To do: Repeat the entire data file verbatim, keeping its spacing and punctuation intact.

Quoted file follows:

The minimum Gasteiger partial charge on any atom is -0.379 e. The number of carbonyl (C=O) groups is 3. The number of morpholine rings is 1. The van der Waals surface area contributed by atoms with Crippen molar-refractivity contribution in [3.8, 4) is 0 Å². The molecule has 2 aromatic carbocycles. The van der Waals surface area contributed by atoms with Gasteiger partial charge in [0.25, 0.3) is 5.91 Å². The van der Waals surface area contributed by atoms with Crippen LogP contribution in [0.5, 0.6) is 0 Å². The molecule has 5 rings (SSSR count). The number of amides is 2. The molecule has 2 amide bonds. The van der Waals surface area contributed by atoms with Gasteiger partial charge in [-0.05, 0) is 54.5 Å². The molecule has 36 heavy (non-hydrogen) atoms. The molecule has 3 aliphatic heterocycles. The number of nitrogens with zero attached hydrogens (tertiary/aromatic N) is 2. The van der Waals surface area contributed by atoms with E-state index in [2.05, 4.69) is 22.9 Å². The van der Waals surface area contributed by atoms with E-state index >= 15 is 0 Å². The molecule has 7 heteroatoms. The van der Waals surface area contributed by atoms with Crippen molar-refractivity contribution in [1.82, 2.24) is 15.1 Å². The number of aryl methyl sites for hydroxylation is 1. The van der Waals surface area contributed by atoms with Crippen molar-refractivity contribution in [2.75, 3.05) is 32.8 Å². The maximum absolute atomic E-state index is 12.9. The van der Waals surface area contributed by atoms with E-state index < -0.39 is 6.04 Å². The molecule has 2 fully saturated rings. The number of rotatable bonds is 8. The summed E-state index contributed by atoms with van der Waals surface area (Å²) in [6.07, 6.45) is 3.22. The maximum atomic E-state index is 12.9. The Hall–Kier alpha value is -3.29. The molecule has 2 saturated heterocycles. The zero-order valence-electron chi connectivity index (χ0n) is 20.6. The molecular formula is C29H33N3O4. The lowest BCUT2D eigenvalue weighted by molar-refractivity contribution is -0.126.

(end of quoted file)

The minimum Gasteiger partial charge on any atom is -0.379 e. The number of carbonyl (C=O) groups is 3. The number of morpholine rings is 1. The van der Waals surface area contributed by atoms with Crippen molar-refractivity contribution in [3.8, 4) is 0 Å². The molecule has 2 aromatic carbocycles. The van der Waals surface area contributed by atoms with Gasteiger partial charge in [0.25, 0.3) is 5.91 Å². The van der Waals surface area contributed by atoms with Crippen LogP contribution in [0.5, 0.6) is 0 Å². The molecule has 5 rings (SSSR count). The number of amides is 2. The molecule has 2 amide bonds. The van der Waals surface area contributed by atoms with Gasteiger partial charge in [-0.05, 0) is 54.5 Å². The molecule has 36 heavy (non-hydrogen) atoms. The molecule has 3 aliphatic heterocycles. The number of nitrogens with zero attached hydrogens (tertiary/aromatic N) is 2. The van der Waals surface area contributed by atoms with E-state index in [2.05, 4.69) is 22.9 Å². The van der Waals surface area contributed by atoms with E-state index >= 15 is 0 Å². The molecule has 7 heteroatoms. The van der Waals surface area contributed by atoms with Crippen molar-refractivity contribution in [1.82, 2.24) is 15.1 Å². The number of aryl methyl sites for hydroxylation is 1. The van der Waals surface area contributed by atoms with Crippen molar-refractivity contribution in [2.75, 3.05) is 32.8 Å². The maximum absolute atomic E-state index is 12.9. The van der Waals surface area contributed by atoms with E-state index < -0.39 is 6.04 Å². The molecule has 2 fully saturated rings. The number of rotatable bonds is 8. The summed E-state index contributed by atoms with van der Waals surface area (Å²) in [6.07, 6.45) is 3.22. The maximum atomic E-state index is 12.9. The Hall–Kier alpha value is -3.29. The molecule has 2 saturated heterocycles. The zero-order valence-electron chi connectivity index (χ0n) is 20.6. The molecular formula is C29H33N3O4. The lowest BCUT2D eigenvalue weighted by molar-refractivity contribution is -0.126.